Guest artist: Lenny Foster

 

DOOR OF NO RETURN by Lenny Foster

Door of No Return

I created the slave house Door of No Return image on Gorée Island. This island, located one-half mile off the coast of Senegal, was the main transfer point of enslaved Africans to various parts of the world. While visiting the House of Slaves museum, many African-Americans are overwhelmed by grief, sadness and anger. During the one-hour tour, I separated myself from the group and began photographing. I didn’t share the emotions many felt that day. But later that night, as I drifted off to sleep, I had an experience I’m sure I’ll remember forever.

In this dream state, I was one of these terribly frightened Africans chained to several other terrified souls. I could smell the stench that filled the inhumane cells. I felt the sweat from trembling bodies as we huddled together, fearing the worst.  From near and far I heard crying and moaning as the swollen, desperate eyes of my fellow captives searched for the loved ones they once held close. Overwrought with grief, I lashed out at a slave trader, then, after a vicious whipping, I was thrown into a cell no more than three feet high and three feet wide. With my body painted with blood, sweat and sand, I reached overhead to measure the confines of this hellish fate and let loose a horrifying scream.

I awoke the next morning with my body full of the grief and sadness others must have felt the day before at Gorée. For most of that day I lay in the sun, grateful for that experience and for my full and free life.  This slave house image and the others I made will always serve as a reminder of my time on Gorée.  ~ Lenny Foster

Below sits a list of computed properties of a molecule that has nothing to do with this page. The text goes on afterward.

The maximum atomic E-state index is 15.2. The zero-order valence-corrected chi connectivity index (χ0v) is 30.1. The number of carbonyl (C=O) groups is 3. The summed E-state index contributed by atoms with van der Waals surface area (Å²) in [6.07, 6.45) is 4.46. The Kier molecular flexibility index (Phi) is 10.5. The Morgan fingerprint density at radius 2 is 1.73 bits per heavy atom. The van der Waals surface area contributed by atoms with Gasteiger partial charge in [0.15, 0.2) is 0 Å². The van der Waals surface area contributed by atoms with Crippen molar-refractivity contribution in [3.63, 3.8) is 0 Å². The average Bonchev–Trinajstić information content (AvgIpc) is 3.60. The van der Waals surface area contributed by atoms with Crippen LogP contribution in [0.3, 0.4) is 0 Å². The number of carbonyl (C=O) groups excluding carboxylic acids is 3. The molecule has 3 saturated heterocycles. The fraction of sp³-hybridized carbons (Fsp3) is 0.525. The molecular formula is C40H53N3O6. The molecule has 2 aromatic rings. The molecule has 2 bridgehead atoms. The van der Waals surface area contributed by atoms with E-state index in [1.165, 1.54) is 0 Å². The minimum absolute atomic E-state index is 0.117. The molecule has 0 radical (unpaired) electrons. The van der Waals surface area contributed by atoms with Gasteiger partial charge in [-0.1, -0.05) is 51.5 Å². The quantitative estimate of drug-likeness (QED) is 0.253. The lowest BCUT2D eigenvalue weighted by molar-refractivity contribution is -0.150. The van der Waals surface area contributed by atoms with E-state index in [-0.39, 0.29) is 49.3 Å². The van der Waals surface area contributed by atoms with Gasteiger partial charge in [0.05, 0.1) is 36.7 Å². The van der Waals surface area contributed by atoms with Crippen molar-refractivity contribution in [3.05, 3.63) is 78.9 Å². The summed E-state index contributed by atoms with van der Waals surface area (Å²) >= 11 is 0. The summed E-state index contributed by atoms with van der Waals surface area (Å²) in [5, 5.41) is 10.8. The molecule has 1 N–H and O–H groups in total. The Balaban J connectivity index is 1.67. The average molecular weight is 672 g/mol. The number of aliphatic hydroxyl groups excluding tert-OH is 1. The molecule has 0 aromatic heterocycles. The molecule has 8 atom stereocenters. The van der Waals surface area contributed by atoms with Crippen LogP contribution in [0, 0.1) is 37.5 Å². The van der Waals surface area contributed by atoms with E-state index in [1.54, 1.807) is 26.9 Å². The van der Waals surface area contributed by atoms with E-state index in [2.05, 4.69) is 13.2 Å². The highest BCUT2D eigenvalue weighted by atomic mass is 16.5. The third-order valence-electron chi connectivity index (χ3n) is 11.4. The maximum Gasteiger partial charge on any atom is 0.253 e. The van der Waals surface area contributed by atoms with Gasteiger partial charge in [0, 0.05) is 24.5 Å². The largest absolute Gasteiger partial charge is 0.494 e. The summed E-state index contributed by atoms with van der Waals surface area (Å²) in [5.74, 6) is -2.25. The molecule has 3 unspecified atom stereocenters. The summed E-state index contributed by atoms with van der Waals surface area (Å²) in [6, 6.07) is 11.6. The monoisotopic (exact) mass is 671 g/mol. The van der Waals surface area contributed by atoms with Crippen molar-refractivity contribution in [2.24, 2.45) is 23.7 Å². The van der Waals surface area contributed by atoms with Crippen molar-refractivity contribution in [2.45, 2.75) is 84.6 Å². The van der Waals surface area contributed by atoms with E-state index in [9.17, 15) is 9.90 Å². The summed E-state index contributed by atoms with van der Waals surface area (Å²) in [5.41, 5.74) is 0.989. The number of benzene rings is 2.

In 2007 Lenny Foster was recognized as a Taos Living Master by the Taos Fall Arts Committee in New Mexico. For the last thirteen years he has owned and operated the Living Light Photography Gallery, which recently relocated to the Historic Joseph Liebert House in downtown Taos. Foster’s work has been exhibited in such prominent institutions as the Harwood Museum of Art, the Millicent Rogers Museum, and the Albuquerque Museum, and it is in the permanent collection of the Muhammed Ali Center in Louisville, Kentucky, and in many private collections. Foster’s first e-book, Healing Hands: Peace, Prayer and Love, is due out in spring 2011.

Photograph and text © Lenny Foster. For permission to reprint, contact the artist at golenny@lennyfoster.com.

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2 Responses to Guest artist: Lenny Foster

  1. Lenny’s insightful eye at work ~ as usual ~ and we get to glimpse into another world. Very much appreciated the essay, too. It’s not easy to let in such pain, and it’s a legacy we all inherit, to one degree or another.

  2. hannahport says:

    A powerful image and dream. I have a wonderful wisdom teacher, Roger Weir, who says we are creating “the future and the new past.” Perhaps the kind of re-membering you experienced Lenny is a way of healing the past into gratitude for the present.

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